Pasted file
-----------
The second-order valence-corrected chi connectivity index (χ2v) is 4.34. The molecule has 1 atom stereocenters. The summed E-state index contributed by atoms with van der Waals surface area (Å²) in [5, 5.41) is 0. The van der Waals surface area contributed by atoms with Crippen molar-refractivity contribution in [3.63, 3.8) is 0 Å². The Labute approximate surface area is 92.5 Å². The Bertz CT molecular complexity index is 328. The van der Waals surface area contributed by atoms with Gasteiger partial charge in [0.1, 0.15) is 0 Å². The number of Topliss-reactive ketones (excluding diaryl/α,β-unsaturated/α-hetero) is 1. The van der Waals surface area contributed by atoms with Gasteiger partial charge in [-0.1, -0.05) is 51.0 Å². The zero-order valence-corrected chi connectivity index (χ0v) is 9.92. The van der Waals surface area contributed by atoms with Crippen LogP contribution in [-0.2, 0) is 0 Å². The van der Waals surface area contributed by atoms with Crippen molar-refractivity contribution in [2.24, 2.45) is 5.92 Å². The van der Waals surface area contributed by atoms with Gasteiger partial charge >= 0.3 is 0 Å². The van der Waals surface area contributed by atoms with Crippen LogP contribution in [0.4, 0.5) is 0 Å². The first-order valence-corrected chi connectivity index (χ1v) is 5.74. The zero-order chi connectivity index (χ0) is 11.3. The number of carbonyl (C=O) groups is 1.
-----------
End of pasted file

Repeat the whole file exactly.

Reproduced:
The second-order valence-corrected chi connectivity index (χ2v) is 4.34. The molecule has 1 atom stereocenters. The summed E-state index contributed by atoms with van der Waals surface area (Å²) in [5, 5.41) is 0. The van der Waals surface area contributed by atoms with Crippen molar-refractivity contribution in [3.63, 3.8) is 0 Å². The Labute approximate surface area is 92.5 Å². The Bertz CT molecular complexity index is 328. The van der Waals surface area contributed by atoms with Gasteiger partial charge in [0.1, 0.15) is 0 Å². The number of Topliss-reactive ketones (excluding diaryl/α,β-unsaturated/α-hetero) is 1. The van der Waals surface area contributed by atoms with Gasteiger partial charge in [-0.1, -0.05) is 51.0 Å². The zero-order valence-corrected chi connectivity index (χ0v) is 9.92. The van der Waals surface area contributed by atoms with Crippen LogP contribution in [-0.2, 0) is 0 Å². The van der Waals surface area contributed by atoms with Crippen molar-refractivity contribution in [2.24, 2.45) is 5.92 Å². The van der Waals surface area contributed by atoms with Gasteiger partial charge >= 0.3 is 0 Å². The van der Waals surface area contributed by atoms with Crippen LogP contribution in [0.4, 0.5) is 0 Å². The first-order valence-corrected chi connectivity index (χ1v) is 5.74. The zero-order chi connectivity index (χ0) is 11.3. The number of carbonyl (C=O) groups is 1.